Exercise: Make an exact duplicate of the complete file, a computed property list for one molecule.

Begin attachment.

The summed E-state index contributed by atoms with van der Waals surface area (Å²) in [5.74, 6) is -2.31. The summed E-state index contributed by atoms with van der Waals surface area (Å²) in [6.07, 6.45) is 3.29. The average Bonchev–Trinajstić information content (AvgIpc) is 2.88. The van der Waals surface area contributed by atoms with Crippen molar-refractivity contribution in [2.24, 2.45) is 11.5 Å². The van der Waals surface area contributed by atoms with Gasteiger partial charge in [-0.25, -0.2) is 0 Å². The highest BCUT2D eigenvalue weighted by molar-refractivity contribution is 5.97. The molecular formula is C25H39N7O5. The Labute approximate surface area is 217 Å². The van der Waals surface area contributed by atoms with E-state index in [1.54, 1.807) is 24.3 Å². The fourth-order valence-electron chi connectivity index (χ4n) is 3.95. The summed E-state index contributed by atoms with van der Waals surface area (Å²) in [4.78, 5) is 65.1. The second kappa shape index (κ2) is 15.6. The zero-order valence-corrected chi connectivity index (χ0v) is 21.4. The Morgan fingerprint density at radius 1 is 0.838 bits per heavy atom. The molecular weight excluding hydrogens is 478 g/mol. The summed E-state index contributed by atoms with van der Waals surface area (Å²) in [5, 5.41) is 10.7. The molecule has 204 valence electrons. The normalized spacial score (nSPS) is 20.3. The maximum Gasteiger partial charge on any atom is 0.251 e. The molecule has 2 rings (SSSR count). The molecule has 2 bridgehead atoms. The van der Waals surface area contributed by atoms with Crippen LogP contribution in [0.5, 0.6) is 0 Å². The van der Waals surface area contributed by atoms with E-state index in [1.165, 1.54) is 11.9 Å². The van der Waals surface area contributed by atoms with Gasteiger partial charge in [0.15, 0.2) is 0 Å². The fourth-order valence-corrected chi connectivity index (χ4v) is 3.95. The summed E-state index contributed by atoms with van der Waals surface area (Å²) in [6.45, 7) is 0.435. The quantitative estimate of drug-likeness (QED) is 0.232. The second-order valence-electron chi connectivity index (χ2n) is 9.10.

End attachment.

The summed E-state index contributed by atoms with van der Waals surface area (Å²) in [5.74, 6) is -2.31. The summed E-state index contributed by atoms with van der Waals surface area (Å²) in [6.07, 6.45) is 3.29. The average Bonchev–Trinajstić information content (AvgIpc) is 2.88. The van der Waals surface area contributed by atoms with Crippen molar-refractivity contribution in [2.24, 2.45) is 11.5 Å². The van der Waals surface area contributed by atoms with Gasteiger partial charge in [-0.25, -0.2) is 0 Å². The highest BCUT2D eigenvalue weighted by molar-refractivity contribution is 5.97. The molecular formula is C25H39N7O5. The Labute approximate surface area is 217 Å². The van der Waals surface area contributed by atoms with E-state index in [1.54, 1.807) is 24.3 Å². The fourth-order valence-electron chi connectivity index (χ4n) is 3.95. The summed E-state index contributed by atoms with van der Waals surface area (Å²) in [4.78, 5) is 65.1. The second kappa shape index (κ2) is 15.6. The zero-order valence-corrected chi connectivity index (χ0v) is 21.4. The Morgan fingerprint density at radius 1 is 0.838 bits per heavy atom. The molecular weight excluding hydrogens is 478 g/mol. The summed E-state index contributed by atoms with van der Waals surface area (Å²) in [5, 5.41) is 10.7. The molecule has 204 valence electrons. The normalized spacial score (nSPS) is 20.3. The maximum Gasteiger partial charge on any atom is 0.251 e. The molecule has 2 rings (SSSR count). The molecule has 2 bridgehead atoms. The van der Waals surface area contributed by atoms with Crippen LogP contribution in [0.5, 0.6) is 0 Å². The van der Waals surface area contributed by atoms with E-state index in [1.165, 1.54) is 11.9 Å². The van der Waals surface area contributed by atoms with Gasteiger partial charge in [0.15, 0.2) is 0 Å². The fourth-order valence-corrected chi connectivity index (χ4v) is 3.95. The summed E-state index contributed by atoms with van der Waals surface area (Å²) in [6.45, 7) is 0.435. The quantitative estimate of drug-likeness (QED) is 0.232. The second-order valence-electron chi connectivity index (χ2n) is 9.10.